The Enzymatic Basis for the Dehydrogenation of 3-Phenylpropionic Acid: In Vitro Reaction of 3- Phenylpropionyl-CoA with Various Acyl-CoA Dehydrogenases

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ABSTRACT: 3-Phenylpropionic acid is an end-product of the bacterial degradation of unabsorbed phenylalanine in the intestinal lumen. As CoA ester, this metabolite has been considered to be a specific substrate for medium chain acyl-CoA dehydrogenase (MCAD). Its glycine-conjugate, 3-phenylpropionylglycine, has now been established as a pathognomonic marker in urine from patients affected with MCAD deficiency. However, no systematic studies to evaluate the reactivity of 3-phenylpropionyl-CoA with other known acyl-CoA dehydrogenases have so far been carried out to establish the specificity of this substrate for MCAD. We studied the in vitro reactivity of 3-phenylpropionyl- CoA with five rat and human liver acyl-CoA dehydrogenases using purified preparations. We demonstrated that MCAD effectively dehydrogenated 3-phenylpropionyl- CoA, and that no other acyl-CoA dehydrogenase exhibited any significant activity with this substrate. In the steady state condition, the Km of 3-phenylpropionyl-CoA for human MCAD was 50 μM. Gas chromatography/mass spectrometry analysis of the assay mixture identified transcinnamoyl-CoA as the product of the reaction. Furthermore, we showed by determination of the reaction products using gas chromatography/mass spectrometry selected ion monitoring that, in absence of the primary electron acceptor, 3-phenylpropionyl-CoA was slowly but significantly dehydrogenated by MCAD under aerobic conditions. These data suggest that MCAD may oxidize 3-phenylpropionyl- CoA in vivo using an alternative electron acceptor, to produce trans-cinnamoyl-CoA. This mechanism provides an explanation for the normal 3-phenylpropionylglycine excretion observed in urine from patients affected with glutaric aciduria type II and ethylmalonic/adipic aciduria.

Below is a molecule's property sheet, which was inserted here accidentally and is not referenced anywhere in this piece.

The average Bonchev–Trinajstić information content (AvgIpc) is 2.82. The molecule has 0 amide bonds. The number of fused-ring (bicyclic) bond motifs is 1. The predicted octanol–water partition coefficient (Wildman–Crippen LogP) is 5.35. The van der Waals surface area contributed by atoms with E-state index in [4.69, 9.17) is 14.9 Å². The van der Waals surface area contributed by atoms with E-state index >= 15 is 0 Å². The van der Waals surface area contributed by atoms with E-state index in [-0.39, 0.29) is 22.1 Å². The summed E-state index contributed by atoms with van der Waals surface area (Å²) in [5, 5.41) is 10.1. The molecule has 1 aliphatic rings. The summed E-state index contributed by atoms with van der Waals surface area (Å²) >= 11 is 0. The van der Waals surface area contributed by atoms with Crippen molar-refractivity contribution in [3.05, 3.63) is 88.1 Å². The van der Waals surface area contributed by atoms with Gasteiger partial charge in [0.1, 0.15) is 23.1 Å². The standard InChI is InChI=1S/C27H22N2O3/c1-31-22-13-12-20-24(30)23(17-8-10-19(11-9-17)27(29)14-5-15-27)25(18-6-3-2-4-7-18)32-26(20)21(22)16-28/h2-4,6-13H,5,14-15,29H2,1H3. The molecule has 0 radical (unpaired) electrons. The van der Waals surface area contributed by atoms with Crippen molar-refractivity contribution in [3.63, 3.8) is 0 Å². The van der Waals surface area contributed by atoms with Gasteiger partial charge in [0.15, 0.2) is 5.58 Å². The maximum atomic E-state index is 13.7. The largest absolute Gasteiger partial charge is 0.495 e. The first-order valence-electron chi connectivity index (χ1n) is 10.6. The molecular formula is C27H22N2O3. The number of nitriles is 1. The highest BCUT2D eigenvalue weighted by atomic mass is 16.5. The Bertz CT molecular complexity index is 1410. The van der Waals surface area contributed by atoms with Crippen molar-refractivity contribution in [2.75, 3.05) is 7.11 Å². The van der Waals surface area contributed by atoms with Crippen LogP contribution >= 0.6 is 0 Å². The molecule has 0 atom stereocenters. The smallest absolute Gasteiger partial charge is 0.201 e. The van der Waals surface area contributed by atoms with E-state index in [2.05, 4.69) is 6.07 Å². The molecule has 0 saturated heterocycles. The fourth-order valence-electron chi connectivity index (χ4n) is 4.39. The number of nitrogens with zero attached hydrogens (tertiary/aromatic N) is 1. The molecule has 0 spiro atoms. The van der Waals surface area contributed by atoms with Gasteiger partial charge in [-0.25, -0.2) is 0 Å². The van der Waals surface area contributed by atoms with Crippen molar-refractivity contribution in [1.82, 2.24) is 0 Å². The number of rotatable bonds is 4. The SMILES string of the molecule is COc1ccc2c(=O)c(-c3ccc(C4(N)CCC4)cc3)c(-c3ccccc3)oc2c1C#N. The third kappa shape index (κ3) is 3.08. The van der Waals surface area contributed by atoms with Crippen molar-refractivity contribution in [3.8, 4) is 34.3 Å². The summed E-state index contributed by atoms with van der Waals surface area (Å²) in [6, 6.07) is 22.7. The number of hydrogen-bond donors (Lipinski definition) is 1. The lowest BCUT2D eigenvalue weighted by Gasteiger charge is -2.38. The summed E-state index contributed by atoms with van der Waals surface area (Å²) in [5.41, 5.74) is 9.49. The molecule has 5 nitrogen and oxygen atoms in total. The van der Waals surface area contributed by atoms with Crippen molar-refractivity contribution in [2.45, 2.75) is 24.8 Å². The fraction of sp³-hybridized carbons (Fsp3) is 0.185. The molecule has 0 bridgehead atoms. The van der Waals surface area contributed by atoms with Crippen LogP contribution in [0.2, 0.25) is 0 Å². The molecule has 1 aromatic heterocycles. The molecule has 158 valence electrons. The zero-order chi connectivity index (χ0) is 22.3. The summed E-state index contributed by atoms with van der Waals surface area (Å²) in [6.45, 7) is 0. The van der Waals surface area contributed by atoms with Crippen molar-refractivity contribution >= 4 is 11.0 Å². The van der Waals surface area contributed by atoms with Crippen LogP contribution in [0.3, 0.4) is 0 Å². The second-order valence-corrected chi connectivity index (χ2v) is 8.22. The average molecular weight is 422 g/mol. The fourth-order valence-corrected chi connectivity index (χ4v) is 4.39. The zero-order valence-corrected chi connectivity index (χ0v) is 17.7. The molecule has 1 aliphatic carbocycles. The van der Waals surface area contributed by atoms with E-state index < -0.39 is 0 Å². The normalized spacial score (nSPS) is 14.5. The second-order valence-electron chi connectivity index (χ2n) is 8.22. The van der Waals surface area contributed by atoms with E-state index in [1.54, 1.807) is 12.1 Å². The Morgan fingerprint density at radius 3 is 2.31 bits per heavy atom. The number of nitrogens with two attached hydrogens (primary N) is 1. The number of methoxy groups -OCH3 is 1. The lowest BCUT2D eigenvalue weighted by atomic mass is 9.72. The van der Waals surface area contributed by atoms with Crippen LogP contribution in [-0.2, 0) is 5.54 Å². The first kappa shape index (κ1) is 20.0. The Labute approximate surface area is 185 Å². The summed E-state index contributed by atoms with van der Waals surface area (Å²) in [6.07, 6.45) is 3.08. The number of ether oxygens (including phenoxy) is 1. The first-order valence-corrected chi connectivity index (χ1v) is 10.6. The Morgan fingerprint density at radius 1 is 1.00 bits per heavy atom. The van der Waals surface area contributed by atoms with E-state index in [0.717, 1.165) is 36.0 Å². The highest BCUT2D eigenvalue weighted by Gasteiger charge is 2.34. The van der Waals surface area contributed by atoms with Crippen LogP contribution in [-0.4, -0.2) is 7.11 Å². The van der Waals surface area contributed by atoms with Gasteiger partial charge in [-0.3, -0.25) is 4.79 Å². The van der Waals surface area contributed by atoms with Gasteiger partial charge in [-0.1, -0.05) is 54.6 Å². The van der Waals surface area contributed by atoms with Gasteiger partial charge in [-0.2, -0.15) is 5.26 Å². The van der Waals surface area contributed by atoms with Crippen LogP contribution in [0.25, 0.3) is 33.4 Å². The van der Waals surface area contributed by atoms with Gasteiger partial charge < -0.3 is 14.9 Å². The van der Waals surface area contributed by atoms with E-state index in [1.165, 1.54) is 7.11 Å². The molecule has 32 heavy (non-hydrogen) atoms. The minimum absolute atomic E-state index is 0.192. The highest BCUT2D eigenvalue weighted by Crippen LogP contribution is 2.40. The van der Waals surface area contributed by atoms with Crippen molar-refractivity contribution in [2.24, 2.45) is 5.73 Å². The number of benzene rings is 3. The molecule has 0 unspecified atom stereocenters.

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Correspondence to Piero Rinaldo.

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